South Africa’s renewable energy shift

6 November 2012

The government has signed the first round of agreements with independent power producers that will see an initial 1 400 megawatts of renewable energy being added to South Africa’s energy mix, while bringing an estimated R47-billion in new investment into the country.

The signing ceremony, involving 28 approved bidders from the first window of the Department of Energy’s renewable energy programme for independent power producers, took place in Pretoria on Monday.

While the majority of the bidders are foreign companies, 67 South African companies have formed partnerships with them.

The 28 projects, involving an estimated R47-billion in new investments, are spread across some of South Africa’s most rural and least developed provinces, including the Eastern Cape, Northern Cape, Limpopo, North West and the Free State.

The wind and solar projects are expected to be integrated into the country’s national energy grid during 2014.

Social development, job creation

The commitments the bidders have undertaken include community development initiatives within a 50-kilometre radius of each project. The bidders have collectively committed R2-billion towards socio-economic development, and R1-billion towards empowering women in the energy field.

“We will watch this [development] like a hawk,” Energy Minister Dipuo Peters said at Monday’s signing, adding that the participation of black people in the projects was important as the government did not want to have to call for transformation of the sector.

“In total, these bidders will spend R12-billion over the duration of the implementation agreements on South African contractors, including empowered enterprises, small and women-owned businesses,” Peters said.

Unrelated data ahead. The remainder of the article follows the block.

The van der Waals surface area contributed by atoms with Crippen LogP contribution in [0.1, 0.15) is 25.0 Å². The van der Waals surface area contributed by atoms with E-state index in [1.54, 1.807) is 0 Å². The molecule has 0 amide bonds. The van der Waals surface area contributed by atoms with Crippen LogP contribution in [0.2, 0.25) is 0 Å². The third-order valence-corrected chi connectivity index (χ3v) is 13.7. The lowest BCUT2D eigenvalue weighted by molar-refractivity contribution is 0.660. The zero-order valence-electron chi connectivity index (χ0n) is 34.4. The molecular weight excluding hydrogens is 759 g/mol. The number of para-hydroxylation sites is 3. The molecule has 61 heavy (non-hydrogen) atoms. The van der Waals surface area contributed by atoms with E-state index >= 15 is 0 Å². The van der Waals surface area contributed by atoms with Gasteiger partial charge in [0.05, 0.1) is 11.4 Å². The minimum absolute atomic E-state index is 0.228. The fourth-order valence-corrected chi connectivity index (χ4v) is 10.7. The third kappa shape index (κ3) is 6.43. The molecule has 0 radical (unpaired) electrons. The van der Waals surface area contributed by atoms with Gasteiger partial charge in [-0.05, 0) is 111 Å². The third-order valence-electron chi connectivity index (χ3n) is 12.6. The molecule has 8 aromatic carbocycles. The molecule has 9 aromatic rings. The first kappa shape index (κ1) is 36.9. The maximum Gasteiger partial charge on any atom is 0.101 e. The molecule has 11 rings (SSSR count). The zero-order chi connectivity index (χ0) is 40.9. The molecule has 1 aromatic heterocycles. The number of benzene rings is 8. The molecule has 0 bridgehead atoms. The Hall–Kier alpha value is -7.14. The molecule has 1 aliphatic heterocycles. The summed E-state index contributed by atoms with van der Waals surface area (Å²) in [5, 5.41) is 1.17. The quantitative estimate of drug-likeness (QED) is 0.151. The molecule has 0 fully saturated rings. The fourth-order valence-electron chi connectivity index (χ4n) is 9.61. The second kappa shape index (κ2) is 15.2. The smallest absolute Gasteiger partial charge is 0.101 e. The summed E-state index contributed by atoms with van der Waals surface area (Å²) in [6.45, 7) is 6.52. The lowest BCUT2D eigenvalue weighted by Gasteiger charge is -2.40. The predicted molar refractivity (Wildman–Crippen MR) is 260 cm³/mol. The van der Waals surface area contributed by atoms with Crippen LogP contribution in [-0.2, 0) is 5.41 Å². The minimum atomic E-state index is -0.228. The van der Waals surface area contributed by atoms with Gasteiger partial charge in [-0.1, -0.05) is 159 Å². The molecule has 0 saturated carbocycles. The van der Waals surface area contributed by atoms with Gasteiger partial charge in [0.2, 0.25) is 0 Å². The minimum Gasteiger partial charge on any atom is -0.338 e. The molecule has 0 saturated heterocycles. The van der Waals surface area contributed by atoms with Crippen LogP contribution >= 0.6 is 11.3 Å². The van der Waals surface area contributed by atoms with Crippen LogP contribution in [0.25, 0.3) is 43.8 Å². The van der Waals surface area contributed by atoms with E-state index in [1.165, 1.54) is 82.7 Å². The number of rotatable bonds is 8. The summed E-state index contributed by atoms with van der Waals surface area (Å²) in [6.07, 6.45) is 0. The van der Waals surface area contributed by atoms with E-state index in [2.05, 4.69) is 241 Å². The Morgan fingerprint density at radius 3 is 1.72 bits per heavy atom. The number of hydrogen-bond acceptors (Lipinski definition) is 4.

According to the government’s Integrated Resource Plan, a 20-year projection on electricity supply and demand, about 42% of electricity generated in South Africa – about 3 725 megawatts (MW) – will be required to come from renewable resources.

The plan places specific emphasis on broadening electricity supply technologies to include gas, imports, nuclear, biomass, and renewables (wind, solar and hydro) both to meet the country’s future electricity needs and to reduce its carbon emissions.

‘Milestone for South Africa’

Eskom executive Kannan Lakmeeheran said the signing ceremony was a significant milestone for South Africa, adding that the state power utility could not meet the country’s energy requirements on its own.

“The electricity industry, as we increasingly see, will be one of a hybrid nature, with Eskom still retaining a significant position but a vibrant private sector developing too,” Lakmeeheran said.

“The industry will be driven by the need for security of supply and climate change concerns, energy efficiency and technological advancements. It will look very different in 2030 to the way it looks now.”

Lakmeeheran added that Eskom, which would be signing power purchase agreements with each of the bidders, looked forward to connecting the new power producers to the national grid and buying power from them.